Harry Furness and his father had not far to go. They were soon installed in their old house, where although some confusion prevailed owing to its having been frequently in the occupation of bodies of Parliament troops, yet the damage done was not serious, and in a short time it was restored to its former condition. Several of the more valuable articles were allowed to remain in the hiding-places in which they had been concealed, as none could yet say how events might finally turn out. A portion of the Parliamentary troops were also disbanded, and allowed to return to their homes; among these were Master Rippinghall and his son, and for some months matters went on at Abingdon as if the civil war had never been. Harry often saw his friend Herbert; but so long as the king remained in a doubtful position in the army of the Scots, no close intercourse could take place between members of parties so opposed to each other.

The time went slowly with Harry, for after the past three years of excitement it was difficult to settle down to a quiet life at Furness Hall. He was of course too old now for schooling, and the times were yet too disturbed for men to engage in the field sports which occupy so large a portion of country life. Colonel Furness, indeed, had determined that in no case would he again take up arms. He was discontented with the whole course of events, and foresaw that, with the unhappy temper of the king, no favorable issue could possibly be looked for. He had done his best, he said, for the crown and would do no more. He told his son, however, that he should place no rein upon his inclinations should he choose to meddle further in the matter. Harry would fain have gone abroad, whither so many of the leading Cavaliers had already betaken themselves, and entered the service of some foreign court for a few years. But his father dissuaded him from this, at any rate for the present.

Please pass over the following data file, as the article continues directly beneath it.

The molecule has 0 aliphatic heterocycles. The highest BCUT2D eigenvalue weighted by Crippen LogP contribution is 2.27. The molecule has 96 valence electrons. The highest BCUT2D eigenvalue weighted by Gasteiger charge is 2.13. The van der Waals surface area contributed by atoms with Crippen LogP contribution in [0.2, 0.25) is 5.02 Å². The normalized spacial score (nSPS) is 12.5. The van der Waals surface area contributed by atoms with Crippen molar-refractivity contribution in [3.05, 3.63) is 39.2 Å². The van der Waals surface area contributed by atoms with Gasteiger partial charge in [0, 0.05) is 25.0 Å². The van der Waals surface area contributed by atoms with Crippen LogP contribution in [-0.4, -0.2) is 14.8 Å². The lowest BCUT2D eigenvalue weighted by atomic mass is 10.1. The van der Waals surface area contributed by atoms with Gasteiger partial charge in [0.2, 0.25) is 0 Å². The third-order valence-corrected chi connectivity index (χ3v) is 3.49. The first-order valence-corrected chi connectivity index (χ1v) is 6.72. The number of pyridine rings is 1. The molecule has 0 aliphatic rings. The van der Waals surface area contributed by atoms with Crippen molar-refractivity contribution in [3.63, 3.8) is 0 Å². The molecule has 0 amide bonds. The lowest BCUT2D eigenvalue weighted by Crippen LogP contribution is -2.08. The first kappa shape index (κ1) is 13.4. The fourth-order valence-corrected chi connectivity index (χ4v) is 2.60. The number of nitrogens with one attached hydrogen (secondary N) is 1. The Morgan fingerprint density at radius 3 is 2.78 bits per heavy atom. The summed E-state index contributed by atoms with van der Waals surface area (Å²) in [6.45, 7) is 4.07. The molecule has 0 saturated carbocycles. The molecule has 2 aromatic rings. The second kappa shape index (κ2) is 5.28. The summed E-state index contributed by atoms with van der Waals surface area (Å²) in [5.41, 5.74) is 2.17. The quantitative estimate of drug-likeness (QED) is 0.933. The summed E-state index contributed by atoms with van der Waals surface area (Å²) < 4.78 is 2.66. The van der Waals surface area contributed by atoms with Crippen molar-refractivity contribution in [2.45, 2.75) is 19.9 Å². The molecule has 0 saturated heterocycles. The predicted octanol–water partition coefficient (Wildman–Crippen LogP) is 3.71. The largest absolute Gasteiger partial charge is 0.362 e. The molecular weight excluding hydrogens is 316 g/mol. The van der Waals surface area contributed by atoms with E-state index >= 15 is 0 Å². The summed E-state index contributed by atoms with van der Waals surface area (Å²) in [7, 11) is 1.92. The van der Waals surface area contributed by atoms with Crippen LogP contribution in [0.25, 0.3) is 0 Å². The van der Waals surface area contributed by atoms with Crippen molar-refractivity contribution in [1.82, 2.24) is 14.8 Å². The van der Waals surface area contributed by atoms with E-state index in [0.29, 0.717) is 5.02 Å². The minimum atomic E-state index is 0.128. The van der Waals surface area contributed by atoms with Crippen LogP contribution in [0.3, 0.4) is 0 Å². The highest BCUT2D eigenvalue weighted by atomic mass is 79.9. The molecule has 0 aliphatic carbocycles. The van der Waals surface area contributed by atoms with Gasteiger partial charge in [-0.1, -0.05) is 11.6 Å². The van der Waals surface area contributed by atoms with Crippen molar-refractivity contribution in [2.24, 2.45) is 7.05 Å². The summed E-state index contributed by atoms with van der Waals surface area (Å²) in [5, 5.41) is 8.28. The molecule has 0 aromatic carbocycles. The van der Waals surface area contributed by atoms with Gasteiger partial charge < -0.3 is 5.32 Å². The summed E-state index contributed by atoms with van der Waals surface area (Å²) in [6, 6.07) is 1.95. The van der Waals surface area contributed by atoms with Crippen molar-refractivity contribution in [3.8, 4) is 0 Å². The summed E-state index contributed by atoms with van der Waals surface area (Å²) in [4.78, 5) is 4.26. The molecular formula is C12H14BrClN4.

"These delays and negotiations," he said, "cannot last forever. I care not whether Presbyterians or Independents get the power over our unhappy country. The Independents are perhaps the more bigoted; the Presbyterians the more intolerant. But as the latter would certainly respect the royal authority more than the former, whose rage appears to me to pass the bounds of all moderation, I would gladly see the Presbyterians obtain the upper hand."

For months the negotiations dragged wearily on, the king, as usual, maintaining an indecisive attitude between the two parties. At length, however, the negotiations ended in a manner which brought an eternal disgrace upon the Scotch, for they agreed, upon the receipt of a large sum of money as the deferred pay of the army, to deliver the king into the hands of the English Parliament. A great convoy of money was sent down from London, and the day that the cash was in the hands of the Scots they handed over the king to the Parliamentary commissioners sent down to receive him. The king was conducted to Holmby House, a fine mansion within six miles of Northampton, and there was at first treated with great honor. A large household and domestic servants were chosen for him, an excellent stable kept, and the king was allowed a large amount of personal liberty. The nobles and gentlemen of his court were permitted to see him, and in fact he was apparently restored to his rank and estate. The Presbyterian party were in power; but while they treated the king with the respect due to his exalted station, they had no more regard to the rights of his conscience than to those of the consciences of the people at large. He desired to have chaplains of the Episcopal church; but the Parliament refused this, and sent him two Presbyterian ministers, whom the king refused to receive.

While King Charles remained at Holmby Parliament quarreled furiously. The spirit of the Independents obtained a stronger and stronger hold upon the army. Cromwell himself, with a host of others, preached daily among them, and this general, although Fairfax was the commander-in-chief, came gradually to be regarded as the leader of the army. There can be no doubt that Cromwell was thoroughly sincere in his convictions, and the charges of hypocrisy which have been brought against him, are at least proved to be untrue. He was a man of convictions as earnest as those of the king himself, and as firmly resolved to override the authority of the Parliament, when the Parliament withstood him.